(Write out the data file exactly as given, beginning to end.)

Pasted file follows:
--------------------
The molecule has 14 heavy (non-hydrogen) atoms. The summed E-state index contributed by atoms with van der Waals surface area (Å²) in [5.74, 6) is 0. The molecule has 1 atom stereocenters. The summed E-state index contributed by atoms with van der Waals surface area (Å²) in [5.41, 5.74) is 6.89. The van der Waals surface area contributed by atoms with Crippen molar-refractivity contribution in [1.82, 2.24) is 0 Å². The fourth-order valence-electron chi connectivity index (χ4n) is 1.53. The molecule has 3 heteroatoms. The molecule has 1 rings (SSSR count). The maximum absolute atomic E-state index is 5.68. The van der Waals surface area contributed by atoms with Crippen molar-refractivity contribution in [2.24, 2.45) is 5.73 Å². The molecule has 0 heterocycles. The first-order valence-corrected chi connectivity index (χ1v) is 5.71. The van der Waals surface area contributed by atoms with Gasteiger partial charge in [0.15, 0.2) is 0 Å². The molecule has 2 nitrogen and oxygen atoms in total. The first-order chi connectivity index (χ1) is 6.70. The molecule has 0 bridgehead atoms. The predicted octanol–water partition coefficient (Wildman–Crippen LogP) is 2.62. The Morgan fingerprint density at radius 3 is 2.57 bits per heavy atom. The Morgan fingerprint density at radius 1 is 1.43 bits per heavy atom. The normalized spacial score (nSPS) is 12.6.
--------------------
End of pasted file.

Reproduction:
The molecule has 14 heavy (non-hydrogen) atoms. The summed E-state index contributed by atoms with van der Waals surface area (Å²) in [5.74, 6) is 0. The molecule has 1 atom stereocenters. The summed E-state index contributed by atoms with van der Waals surface area (Å²) in [5.41, 5.74) is 6.89. The van der Waals surface area contributed by atoms with Crippen molar-refractivity contribution in [1.82, 2.24) is 0 Å². The fourth-order valence-electron chi connectivity index (χ4n) is 1.53. The molecule has 3 heteroatoms. The molecule has 1 rings (SSSR count). The maximum absolute atomic E-state index is 5.68. The van der Waals surface area contributed by atoms with Crippen molar-refractivity contribution in [2.24, 2.45) is 5.73 Å². The molecule has 0 heterocycles. The first-order valence-corrected chi connectivity index (χ1v) is 5.71. The van der Waals surface area contributed by atoms with Gasteiger partial charge in [0.15, 0.2) is 0 Å². The molecule has 2 nitrogen and oxygen atoms in total. The first-order chi connectivity index (χ1) is 6.70. The molecule has 0 bridgehead atoms. The predicted octanol–water partition coefficient (Wildman–Crippen LogP) is 2.62. The Morgan fingerprint density at radius 3 is 2.57 bits per heavy atom. The Morgan fingerprint density at radius 1 is 1.43 bits per heavy atom. The normalized spacial score (nSPS) is 12.6.